St. Patrick’s Cemetery at 1601 Chemin Saint-Louis has been in service since 1879. Our previous burial ground on Grande Allée included a northern quarter section for victims of the 1832 cholera epidemic, later cholera outbreaks and victims of the typhus epidemic of 1847. It was known as the Cholera Burial Grounds. The larger southern section known as St. Louis Cemetery accommodated both Irish and French-Canadians buried in separate sections. In 1857 St. Patrick’s Parish purchased the Irish section from the Notre-Dame-de Québec Parish and in 1859 it acquired the other section whereupon the first St. Patrick’s Cemetery came into existence.
In 1877, the Congregation purchased the Woodfield property from the estate of James Gibb. Four to six thousand people attended the consecration of the land by Archbishop Elzéar A. Taschereau on May 18, 1879. The Superior Court rendered a judgment on May 26, 1879 granting permission to the parish to exhume and transfer the remains from the former cemetery to the new site. Over one hundred families arranged for the transfer of remains to new family lots. The remains of others not party to such arrangements were interred in a mass grave.
The new cemetery had avenues broad enough for carriages and was divided into seven sections, later increased to ten. Pathways subdivided the sections into ranges, the whole forming a spacious and picturesque enclosure overlooking the St. Lawrence River. The stone chapel was originally a stable built in the same style as the mansion of William Sheppard who owned Woodfield prior to the Gibb family. The solemn blessing of the magnificent Calvary Monument took place on June 28, 1908.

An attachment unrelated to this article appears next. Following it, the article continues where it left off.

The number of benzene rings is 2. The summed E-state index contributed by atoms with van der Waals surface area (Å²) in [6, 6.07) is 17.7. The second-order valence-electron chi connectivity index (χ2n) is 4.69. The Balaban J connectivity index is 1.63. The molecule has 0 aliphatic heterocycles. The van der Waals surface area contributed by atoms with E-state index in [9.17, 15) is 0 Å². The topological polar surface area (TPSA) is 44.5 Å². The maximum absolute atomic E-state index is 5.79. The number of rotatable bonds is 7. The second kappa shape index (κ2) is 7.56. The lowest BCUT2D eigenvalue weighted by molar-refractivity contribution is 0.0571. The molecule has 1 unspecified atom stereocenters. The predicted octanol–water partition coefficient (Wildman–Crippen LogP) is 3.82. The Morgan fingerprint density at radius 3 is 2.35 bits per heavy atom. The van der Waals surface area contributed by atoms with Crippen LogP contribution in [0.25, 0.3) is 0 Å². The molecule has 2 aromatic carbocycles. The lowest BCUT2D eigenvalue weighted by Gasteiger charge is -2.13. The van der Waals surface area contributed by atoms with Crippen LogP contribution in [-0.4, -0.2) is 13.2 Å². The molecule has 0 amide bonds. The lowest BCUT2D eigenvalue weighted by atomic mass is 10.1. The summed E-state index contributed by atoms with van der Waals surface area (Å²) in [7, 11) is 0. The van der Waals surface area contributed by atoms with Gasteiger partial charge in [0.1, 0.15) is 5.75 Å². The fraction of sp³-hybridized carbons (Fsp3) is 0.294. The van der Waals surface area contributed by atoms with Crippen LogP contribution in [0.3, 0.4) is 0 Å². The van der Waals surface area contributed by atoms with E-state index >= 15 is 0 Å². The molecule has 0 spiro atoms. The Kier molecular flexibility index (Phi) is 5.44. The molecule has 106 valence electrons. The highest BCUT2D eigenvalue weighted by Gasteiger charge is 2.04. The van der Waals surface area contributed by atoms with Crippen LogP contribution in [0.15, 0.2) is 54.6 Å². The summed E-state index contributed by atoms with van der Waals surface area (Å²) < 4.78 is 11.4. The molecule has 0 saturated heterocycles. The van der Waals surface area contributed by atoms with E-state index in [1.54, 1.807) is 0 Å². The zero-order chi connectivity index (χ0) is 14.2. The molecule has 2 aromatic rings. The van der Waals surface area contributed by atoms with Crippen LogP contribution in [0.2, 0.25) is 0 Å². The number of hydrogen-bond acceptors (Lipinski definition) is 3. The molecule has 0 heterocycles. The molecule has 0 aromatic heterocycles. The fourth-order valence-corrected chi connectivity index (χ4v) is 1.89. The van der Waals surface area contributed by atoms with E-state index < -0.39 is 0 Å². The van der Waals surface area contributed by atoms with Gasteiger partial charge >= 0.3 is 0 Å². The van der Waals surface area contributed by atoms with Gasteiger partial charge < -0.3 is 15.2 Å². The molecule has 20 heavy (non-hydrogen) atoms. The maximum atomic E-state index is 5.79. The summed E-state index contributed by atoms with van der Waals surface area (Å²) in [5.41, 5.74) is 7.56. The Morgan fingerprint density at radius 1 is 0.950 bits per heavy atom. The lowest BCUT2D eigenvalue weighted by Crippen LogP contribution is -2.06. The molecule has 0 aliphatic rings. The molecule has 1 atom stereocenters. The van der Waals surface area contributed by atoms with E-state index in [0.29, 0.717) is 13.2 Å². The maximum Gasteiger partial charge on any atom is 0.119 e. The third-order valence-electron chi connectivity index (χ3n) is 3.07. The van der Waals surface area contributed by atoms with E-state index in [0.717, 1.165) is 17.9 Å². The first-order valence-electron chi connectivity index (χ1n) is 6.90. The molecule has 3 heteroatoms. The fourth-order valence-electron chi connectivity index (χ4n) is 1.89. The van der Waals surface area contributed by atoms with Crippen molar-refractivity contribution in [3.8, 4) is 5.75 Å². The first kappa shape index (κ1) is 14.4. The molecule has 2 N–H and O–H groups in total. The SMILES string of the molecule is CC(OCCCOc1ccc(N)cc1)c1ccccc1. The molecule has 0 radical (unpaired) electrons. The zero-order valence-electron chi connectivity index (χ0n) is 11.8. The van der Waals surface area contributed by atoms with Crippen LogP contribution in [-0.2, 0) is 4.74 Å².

The large crucifix in the cemetery was originally on the lawn in front of the rectory on Grande Allée. It was erected on May 20, 1942 to commemorate the sacrifices of St. Patrick parishioners in both World Wars.
The cemetery land on Chemin Saint-Louis extended some 1150 feet and included the gatehouse at the main entrance. Sections of this land were later sold to accommodate the building of Saint Brigid’s Home, the former Seton Residence of the Sisters of Charity and McGreevy Manor.
The remains of many people of local historical interest lie in St. Patrick’s Cemetery. Some names of the more remarkable are the following: Patrick McMahon 1796-1851, first pastor of St. Patrick’s Church; Michael Connolly 1794-1884, merchant and patriot arrested in 1837; Charles Alleyn 1817-1890, mayor of Quebec City; Owen Murphy 1827-1895, mayor of Quebec City; Bernard Leonard 1841-1924, founder of Industrial Life Insurance Company; Jeremiah Gallagher 1838-1914, designer of the Celtic cross on Grosse Île; Marianna O’Gallagher 1929-2010, author and founder of Irish Heritage Quebec; Charles Gavan Power 1888-1968, Liberal member of Parliament and Senator for over 50 years; John Sharples 1814-1876, mayor of Sillery and lumber merchant; Larkin Kerwin 1924-2004, Rector of Laval University and President of the Canadian Space Agency.